Shadow and its cofounders did not reply to emails seeking comment.
ACRONYM acquired Shadow in January 2019 to function as its tech-development arm. “When a light is shining, Shadows are a constant companion,” its website says. “We see ourselves as building a long-term, side-by-side ‘Shadow’ of tech infrastructure to the Democratic Party and the progressive community at large.”
In a statement late Monday night, ACRONYM distanced itself from Shadow, saying it was not a tech provider and did not have any information about what went wrong in Iowa.
In an interview with NPR in January, Troy Price, chairman of the Iowa state Democratic Party, declined to say whether it had been tested for vulnerabilities by any independent experts, suggesting the secrecy around it helped to keep it secure from cyberattacks. The state party subsequently told the Des Moines Register it had been independently tested.
Marian K. Schneider, president of Verified Voting, a nonpartisan election integrity organization, found out only a week ago that Iowa planned to use a mobile app for results reporting; previously, she had heard a mobile app would be used only to collect votes from those who couldn’t attend in person. “We do not support voting that relies on the internet,” since cybersecurity experts are “pretty unanimous” that it’s not a secure method, she said.
Preserving and protecting votes by recording them on paper — which the party did — is key, she said. “The chairs have the actual results recorded. They’re preserved and can be aggregated from those records. That’s a good thing,” Schneider said. “It’s OK that we take the time to get it right.”
The state Democratic parties of Iowa and Nevada each paid around $60,000 to Shadow, according to Federal Election Commission disclosures. Nevada’s Democratic caucuses are set for Feb. 22. On Tuesday, Nevada State Democratic Party Chair William McCurdy II said his organization “will not be employing the same app or vendor used in the Iowa caucus. We had already developed a series of backups and redundant reporting systems, and are currently evaluating the best path forward.”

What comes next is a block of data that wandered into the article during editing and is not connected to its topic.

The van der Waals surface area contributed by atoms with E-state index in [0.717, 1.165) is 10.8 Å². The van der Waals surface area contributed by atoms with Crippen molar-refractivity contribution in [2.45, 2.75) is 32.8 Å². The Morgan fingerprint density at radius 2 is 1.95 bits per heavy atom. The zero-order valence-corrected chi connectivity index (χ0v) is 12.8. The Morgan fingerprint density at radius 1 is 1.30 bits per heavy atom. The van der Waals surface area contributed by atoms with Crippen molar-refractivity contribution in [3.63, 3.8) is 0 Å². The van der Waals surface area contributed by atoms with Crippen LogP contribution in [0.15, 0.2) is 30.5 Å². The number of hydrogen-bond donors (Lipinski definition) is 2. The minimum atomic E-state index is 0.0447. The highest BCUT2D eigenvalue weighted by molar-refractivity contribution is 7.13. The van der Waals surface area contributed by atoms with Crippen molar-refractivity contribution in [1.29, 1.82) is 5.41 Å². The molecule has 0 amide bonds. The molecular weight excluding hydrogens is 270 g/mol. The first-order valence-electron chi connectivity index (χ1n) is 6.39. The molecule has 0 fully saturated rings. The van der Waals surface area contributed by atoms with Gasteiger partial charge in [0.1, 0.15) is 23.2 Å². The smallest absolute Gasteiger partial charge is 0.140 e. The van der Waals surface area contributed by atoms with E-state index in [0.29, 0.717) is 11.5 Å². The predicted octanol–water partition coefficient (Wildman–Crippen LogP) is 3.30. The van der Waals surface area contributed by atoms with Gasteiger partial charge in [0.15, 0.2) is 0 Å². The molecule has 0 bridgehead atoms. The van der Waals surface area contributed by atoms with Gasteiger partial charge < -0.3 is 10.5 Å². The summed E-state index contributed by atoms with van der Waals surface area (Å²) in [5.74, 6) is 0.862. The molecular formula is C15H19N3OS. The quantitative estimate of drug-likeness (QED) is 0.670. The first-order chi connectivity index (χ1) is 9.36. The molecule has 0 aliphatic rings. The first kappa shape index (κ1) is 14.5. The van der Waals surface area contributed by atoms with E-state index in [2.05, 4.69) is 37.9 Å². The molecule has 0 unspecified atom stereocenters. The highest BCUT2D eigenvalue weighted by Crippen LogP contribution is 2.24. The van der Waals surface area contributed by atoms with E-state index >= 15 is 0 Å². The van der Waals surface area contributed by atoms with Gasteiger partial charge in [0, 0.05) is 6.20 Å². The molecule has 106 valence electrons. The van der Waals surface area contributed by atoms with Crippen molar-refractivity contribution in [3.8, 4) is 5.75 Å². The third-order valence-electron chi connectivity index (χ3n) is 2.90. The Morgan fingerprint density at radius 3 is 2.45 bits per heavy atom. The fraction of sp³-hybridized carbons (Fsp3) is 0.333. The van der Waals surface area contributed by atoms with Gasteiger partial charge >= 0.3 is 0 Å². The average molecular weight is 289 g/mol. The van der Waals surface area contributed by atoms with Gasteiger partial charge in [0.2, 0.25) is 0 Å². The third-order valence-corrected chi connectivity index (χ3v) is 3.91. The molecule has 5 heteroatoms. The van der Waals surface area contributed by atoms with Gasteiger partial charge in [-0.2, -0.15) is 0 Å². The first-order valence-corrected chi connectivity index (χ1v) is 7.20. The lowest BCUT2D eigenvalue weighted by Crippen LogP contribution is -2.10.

There were signs of trouble with the app even before Monday night, said John Grennan, co-chairman of Iowa’s Poweshiek County Democratic Party. Opportunities to train on the app in advance did not bode well, Grennan said.
“They had all these issues,” he said. “We were supposed to be getting invitations to use it. The invites would never arrive.” The communications he did receive were confusing, he said. “A lot of people didn’t even load the app because it’s such a pain.”
When the big night came, Grennan, who was running the caucus site at Grinnell College, said the app appeared to be working as he input results, but he couldn’t tell with certainty.
“I kept getting kicked off,” Grennan said, adding that the app would reset if stopped part-way through. He said he called the party’s hotline with a question, but after nearly half an hour on hold, he gave up. “I’m 90% sure it went through [on the app.] I’ll have to work under the assumption that if it’s not there, they’re going to call me.”
Among Shadow’s clients is Pete Buttegieg’s presidential campaign, which paid $42,500 to the firm in July 2019 for “software rights and subscriptions,” according to disclosures to the FEC. A spokesman for the campaign says the payment was for a service used to send text messages to voters. The campaigns of Joe Biden and Kirsten Gillibrand, who withdrew from the race last year, also made smaller payments to Shadow.